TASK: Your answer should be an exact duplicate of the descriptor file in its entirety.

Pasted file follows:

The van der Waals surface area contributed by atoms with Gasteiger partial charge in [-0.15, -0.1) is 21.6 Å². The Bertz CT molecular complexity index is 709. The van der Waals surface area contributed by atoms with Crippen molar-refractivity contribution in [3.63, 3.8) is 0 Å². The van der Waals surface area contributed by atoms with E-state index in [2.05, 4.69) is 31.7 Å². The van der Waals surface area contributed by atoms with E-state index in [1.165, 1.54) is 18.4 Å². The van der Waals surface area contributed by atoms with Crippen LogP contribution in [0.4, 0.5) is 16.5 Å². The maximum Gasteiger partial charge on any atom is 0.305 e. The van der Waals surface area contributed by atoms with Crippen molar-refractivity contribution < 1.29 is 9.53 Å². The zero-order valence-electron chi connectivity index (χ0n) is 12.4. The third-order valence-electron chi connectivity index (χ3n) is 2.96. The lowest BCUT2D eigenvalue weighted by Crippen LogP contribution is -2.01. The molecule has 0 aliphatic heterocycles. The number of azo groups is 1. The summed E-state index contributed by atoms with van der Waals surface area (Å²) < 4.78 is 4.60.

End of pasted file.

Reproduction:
The van der Waals surface area contributed by atoms with Gasteiger partial charge in [-0.15, -0.1) is 21.6 Å². The Bertz CT molecular complexity index is 709. The van der Waals surface area contributed by atoms with Crippen molar-refractivity contribution in [3.63, 3.8) is 0 Å². The van der Waals surface area contributed by atoms with E-state index in [2.05, 4.69) is 31.7 Å². The van der Waals surface area contributed by atoms with E-state index in [1.165, 1.54) is 18.4 Å². The van der Waals surface area contributed by atoms with Crippen LogP contribution in [0.4, 0.5) is 16.5 Å². The maximum Gasteiger partial charge on any atom is 0.305 e. The van der Waals surface area contributed by atoms with Crippen molar-refractivity contribution < 1.29 is 9.53 Å². The zero-order valence-electron chi connectivity index (χ0n) is 12.4. The third-order valence-electron chi connectivity index (χ3n) is 2.96. The lowest BCUT2D eigenvalue weighted by Crippen LogP contribution is -2.01. The molecule has 0 aliphatic heterocycles. The number of azo groups is 1. The summed E-state index contributed by atoms with van der Waals surface area (Å²) < 4.78 is 4.60.